Israel will likely be able to absorb the fiscal costs of Operation Protective Edge into the 2014 budget framework, Finance Minister Yair Lapid said at a press briefing in Tel Aviv on Thursday.
Before the operation began, he said, the budget had been over-performing, running a deficit of only 2.6 percent while the target for the year was 3% of GDP. That gave the ministry some wiggle room to cover the extra costs of the operation. He reiterated his vow not to raise taxes, which he argued would weigh down the economy at a time when it should be growing.
The Bank of Israel has argued that taxes would have to be raised to meet the deficit target, unless the government cut spending significantly.
BOI Governor Karnit Flug said on Thursday it might have cost the economy up to NIS 5 billion.
“The assessment is that it can reach up to around 0.5 percent of GDP, which is up to 5 billion shekels,” Flug told Channel 10.
(The final price tag for the operation is still being calculated, in part because there is no guarantee that the 72-hour cease-fire with Hamas, intact since Tuesday, will be extended or replaced with a long-term agreement. The Finance Ministry said it was going over the costs laid out by the Defense Ministry “with a magnifying glass,” but had turned over NIS 600 million in extra funding throughout the operation.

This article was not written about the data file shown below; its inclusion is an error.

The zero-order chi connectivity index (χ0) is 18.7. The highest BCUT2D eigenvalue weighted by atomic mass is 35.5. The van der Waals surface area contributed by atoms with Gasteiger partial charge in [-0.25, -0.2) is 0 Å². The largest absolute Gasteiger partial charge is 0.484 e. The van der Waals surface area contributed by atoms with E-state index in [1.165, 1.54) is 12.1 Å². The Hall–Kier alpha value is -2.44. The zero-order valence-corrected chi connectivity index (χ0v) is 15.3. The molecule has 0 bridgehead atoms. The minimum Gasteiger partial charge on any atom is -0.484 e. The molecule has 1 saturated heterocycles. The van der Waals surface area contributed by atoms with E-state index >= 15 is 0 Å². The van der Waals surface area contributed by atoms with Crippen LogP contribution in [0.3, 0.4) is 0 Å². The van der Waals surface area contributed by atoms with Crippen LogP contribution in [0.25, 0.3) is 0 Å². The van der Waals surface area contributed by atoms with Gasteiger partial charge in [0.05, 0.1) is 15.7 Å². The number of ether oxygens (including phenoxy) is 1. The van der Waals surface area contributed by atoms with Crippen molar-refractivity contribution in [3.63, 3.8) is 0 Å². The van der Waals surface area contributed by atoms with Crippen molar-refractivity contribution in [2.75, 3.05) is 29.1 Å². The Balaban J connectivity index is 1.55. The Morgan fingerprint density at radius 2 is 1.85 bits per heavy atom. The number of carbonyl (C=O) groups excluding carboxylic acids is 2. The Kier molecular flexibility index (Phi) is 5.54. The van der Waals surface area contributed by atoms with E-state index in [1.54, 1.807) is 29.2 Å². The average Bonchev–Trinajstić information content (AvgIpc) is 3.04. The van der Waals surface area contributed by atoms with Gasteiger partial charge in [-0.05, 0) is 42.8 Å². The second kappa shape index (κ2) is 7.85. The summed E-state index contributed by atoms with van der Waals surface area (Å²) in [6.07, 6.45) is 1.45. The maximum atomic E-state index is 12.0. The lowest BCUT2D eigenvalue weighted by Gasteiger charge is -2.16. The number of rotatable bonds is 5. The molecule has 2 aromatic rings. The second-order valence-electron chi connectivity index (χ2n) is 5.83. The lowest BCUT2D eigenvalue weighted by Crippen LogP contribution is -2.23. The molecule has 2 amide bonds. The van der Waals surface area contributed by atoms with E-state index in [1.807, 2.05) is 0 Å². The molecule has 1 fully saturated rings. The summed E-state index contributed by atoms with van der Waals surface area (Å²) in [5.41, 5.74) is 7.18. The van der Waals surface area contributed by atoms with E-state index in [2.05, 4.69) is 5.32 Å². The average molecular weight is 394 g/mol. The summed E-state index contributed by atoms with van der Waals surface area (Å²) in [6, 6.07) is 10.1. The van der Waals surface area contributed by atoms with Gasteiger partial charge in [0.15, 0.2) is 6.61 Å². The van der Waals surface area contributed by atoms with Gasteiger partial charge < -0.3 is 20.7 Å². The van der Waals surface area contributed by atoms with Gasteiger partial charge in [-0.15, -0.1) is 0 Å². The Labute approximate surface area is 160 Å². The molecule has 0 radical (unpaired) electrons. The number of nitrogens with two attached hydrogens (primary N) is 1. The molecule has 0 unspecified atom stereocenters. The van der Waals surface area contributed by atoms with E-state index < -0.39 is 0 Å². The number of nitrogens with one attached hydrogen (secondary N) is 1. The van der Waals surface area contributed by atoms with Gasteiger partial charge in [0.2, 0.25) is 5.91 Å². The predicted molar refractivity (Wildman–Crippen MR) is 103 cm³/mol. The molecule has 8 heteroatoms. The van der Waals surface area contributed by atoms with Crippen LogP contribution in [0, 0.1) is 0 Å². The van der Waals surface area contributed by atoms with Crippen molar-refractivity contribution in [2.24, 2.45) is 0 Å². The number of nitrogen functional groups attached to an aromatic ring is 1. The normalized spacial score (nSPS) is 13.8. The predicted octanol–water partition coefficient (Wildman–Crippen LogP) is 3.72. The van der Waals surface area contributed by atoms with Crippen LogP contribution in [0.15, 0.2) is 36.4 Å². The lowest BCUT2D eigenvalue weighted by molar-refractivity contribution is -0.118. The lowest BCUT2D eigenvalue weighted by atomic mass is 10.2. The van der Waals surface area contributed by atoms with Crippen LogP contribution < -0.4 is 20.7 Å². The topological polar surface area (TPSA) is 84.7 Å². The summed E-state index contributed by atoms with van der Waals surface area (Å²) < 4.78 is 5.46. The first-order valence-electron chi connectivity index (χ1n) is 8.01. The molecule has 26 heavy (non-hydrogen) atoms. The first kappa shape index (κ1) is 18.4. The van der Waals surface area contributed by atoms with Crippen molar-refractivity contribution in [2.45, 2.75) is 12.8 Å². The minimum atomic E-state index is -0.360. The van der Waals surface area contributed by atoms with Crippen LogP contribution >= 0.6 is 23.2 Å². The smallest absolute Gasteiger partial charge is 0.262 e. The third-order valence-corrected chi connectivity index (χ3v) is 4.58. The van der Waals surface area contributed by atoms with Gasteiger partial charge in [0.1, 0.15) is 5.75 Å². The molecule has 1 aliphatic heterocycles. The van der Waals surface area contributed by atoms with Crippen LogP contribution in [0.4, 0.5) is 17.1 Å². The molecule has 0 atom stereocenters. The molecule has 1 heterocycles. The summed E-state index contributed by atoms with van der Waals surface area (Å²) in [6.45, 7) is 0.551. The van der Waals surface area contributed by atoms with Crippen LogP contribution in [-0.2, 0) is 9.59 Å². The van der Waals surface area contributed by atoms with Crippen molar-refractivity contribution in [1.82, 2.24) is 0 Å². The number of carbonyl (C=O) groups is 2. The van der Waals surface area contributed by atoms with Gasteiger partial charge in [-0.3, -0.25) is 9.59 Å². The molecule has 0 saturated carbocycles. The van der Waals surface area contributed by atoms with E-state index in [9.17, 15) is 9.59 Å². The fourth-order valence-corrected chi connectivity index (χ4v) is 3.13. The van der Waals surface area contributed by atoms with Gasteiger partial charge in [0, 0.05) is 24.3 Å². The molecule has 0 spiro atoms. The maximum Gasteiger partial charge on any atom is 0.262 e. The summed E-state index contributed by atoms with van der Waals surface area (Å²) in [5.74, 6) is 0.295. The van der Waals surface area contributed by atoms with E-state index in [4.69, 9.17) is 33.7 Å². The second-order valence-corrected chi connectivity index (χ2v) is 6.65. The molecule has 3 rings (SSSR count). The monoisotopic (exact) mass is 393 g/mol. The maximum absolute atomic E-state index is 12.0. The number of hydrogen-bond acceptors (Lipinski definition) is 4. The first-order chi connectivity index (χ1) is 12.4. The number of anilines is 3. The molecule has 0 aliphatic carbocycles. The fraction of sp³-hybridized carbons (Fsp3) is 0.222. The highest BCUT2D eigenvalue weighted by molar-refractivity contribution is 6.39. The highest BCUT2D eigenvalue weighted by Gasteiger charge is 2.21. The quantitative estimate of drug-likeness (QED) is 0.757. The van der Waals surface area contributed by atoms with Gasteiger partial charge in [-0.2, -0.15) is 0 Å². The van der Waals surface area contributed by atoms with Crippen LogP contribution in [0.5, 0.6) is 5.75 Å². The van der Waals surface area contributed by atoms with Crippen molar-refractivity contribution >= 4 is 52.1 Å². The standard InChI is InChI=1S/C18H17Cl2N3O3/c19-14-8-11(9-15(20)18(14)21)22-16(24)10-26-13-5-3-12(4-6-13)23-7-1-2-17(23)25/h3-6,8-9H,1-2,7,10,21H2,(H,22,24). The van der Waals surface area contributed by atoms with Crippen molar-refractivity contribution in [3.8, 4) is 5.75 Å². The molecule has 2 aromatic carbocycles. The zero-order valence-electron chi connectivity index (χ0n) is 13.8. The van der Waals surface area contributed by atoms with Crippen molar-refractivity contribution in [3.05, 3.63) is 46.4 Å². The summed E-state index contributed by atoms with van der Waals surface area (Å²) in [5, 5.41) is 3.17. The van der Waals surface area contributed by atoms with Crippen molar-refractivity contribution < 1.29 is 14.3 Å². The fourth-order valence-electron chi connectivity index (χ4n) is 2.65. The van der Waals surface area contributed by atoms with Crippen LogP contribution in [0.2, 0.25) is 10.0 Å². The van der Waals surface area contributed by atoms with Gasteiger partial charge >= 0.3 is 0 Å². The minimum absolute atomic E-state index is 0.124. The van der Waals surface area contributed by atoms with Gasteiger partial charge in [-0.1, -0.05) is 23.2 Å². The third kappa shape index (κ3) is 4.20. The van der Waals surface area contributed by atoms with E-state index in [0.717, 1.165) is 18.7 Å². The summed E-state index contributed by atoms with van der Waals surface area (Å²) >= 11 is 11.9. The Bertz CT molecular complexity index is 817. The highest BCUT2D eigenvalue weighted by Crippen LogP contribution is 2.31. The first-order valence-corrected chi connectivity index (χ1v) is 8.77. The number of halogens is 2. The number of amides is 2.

Lapid and Defense Minister Moshe Ya’alon have sparred publicly over the defense budget in the past, which has less oversight from the Finance Ministry than other ministries despite having the largest budget: NIS 60 billion.“In regard to the effects on 2015, I won’t pretend that the operation has not renewed discussions on national priorities,” Lapid said.
The plan for the 2015 state budget, usually presented in July, is to be presented to the government in September.
The Yesh Atid leader repeated statistics made public earlier in the week, that the indirect costs of the operation – refunding businesses and paying compensation – would be between NIS 750m. and NIS 1b., while direct damages from rocket fire would cost NIS 50m.
Lapid estimated that the economic cost of the operation would amount to no more than a “trivial” 1% loss of GDP – about a third of the expected growth rate for 2014.
Despite recent setbacks and new questions of how to fund the operation, Lapid vowed to move forward with his controversial zero value-added tax housing plan, which has been criticized as ineffective in its goal of reducing home prices, while costing NIS 2b.-3b. a year. The Knesset Finance Committee, where opposition prevented the bill from moving forward in July, is set to take it up again Tuesday.